How to Free 1-Hour Daily in a Chaotic Life

Creating room for health, nutrition and exercise

David DiPaola
In Fitness And In Health


Busyness of Time Square Often Resembles Our Life — Photograph by Florian Wehde
Busyness of Time Square Often Resembles Our Chaotic Life — Photograph by Florian Wehde/Unsplash

The number one reason people give me for not properly caring for their health is lack of time. I would like to challenge this conclusion and provide methods to free 1-hour of time each day centered on health, nutrition and exercise. Please hear me out.

As an entrepreneur with two businesses, husband, father of two young kids in remote learning and a beloved dog, caring for elderly parents, and owning a home in need of maintenance, I understand time is scarce. Each day I must juggle priorities to make a living, care for my family and create time for myself. Using honed time management techniques, I have made time in my own life for health and I want to share them with you in hopes they will help you on your personal journey.

In his book, The 7 Habits of Highly Effective People, Stephen R. Covey discusses two habits I would like to touch on briefly and expound upon to create an effective plan for time management:

  • Being proactive and taking responsibility for your actions, responses and attitudes
  • Putting first things first

Being Proactive and Taking Responsibility

Let’s face it, we all have a past marred with bad experiences and life giving us a raw deal. The pain of these experiences often holds us back from reaching our full potential. I was born with a speech impediment, both stuttering and being unable to properly pronounce the letter “r.” As a child, I faced constant ridicule. However, it was most hurtful when a teacher, I respected before this event, mimicked my stutter and laughed.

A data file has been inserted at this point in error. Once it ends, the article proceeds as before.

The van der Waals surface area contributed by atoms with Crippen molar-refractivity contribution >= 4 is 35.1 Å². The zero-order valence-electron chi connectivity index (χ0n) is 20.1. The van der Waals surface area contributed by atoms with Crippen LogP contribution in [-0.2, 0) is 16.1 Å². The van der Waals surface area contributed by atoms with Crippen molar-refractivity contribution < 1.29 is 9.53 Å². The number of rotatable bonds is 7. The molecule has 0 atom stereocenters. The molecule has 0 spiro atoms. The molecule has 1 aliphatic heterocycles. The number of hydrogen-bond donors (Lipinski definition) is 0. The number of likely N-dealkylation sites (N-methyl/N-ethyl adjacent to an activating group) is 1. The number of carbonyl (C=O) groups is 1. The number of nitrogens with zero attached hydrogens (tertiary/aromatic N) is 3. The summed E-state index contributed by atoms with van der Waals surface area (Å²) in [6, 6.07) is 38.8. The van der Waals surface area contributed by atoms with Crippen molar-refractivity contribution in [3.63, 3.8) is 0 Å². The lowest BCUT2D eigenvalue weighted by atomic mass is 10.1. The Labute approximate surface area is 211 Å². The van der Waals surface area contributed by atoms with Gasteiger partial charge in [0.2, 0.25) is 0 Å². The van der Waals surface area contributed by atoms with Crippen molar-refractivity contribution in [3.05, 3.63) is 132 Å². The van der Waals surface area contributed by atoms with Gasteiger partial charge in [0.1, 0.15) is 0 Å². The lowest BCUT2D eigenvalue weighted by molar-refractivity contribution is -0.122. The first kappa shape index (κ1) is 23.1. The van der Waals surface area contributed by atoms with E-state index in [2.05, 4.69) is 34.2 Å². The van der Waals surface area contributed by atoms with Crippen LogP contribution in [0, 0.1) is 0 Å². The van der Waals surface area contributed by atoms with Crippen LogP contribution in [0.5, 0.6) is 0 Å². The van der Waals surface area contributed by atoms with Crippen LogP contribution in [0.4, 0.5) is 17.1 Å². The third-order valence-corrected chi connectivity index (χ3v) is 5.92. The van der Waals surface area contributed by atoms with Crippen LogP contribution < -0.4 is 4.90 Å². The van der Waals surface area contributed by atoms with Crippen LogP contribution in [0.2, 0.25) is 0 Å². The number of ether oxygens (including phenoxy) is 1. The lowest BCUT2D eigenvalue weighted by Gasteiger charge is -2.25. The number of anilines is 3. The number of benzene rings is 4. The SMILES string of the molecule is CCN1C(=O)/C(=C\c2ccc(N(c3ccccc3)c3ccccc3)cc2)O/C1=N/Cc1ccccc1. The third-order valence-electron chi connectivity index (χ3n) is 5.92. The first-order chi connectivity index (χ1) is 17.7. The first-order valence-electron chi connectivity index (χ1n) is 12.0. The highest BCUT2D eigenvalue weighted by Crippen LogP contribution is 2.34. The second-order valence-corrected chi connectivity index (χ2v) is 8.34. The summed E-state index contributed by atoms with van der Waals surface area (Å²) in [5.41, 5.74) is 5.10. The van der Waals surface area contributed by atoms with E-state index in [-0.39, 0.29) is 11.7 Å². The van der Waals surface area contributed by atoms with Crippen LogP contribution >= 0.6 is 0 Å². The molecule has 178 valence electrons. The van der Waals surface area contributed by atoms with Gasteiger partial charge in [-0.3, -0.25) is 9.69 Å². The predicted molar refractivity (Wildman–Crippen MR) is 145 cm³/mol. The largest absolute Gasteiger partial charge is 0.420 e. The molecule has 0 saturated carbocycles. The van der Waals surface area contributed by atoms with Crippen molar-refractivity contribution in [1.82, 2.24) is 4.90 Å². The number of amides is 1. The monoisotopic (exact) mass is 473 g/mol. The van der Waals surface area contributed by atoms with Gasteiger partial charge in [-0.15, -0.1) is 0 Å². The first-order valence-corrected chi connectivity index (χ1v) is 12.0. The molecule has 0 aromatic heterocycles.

It was my choice at a very young age to work with a speech therapist at school and improve; my parents encouraged me but didn’t force my hand. I still remember I didn’t make progress until I bought into the idea in 4th grade and made an effort. With significant hard work over two years, I made dramatic improvements before graduating to middle school, but the stutter still lingers as an adult. Most people do not notice my stutter, as I have many workarounds. However, I am acutely aware of it and it causes me extreme embarrassment when I cannot state my name. The sting from one such event remains raw.

I was touring a lab with the owner of a company. He introduced me to a colleague and I tried to say my name. My tongue froze. Panic filled my mind as I witnessed concern on their face. I tried again multiple times and despite my lips moving, I could say nothing. Then eventually, after mumbling a series of ahs and ums, I stated my name. It was the longest twelve seconds of my life. Afterwards, I apologized, explained that I sometimes stutter, and we went on with the tour.

Each day I must not let my emotions win the mental tug-of-war with stuttering. I could blame others or let their words and actions control me. Sometimes my stutter makes me want to crawl into a corner of my house and never use my talents. As a business owner, it is a constant choice to overcome my sweaty palms from human interactions to fulfill my purpose.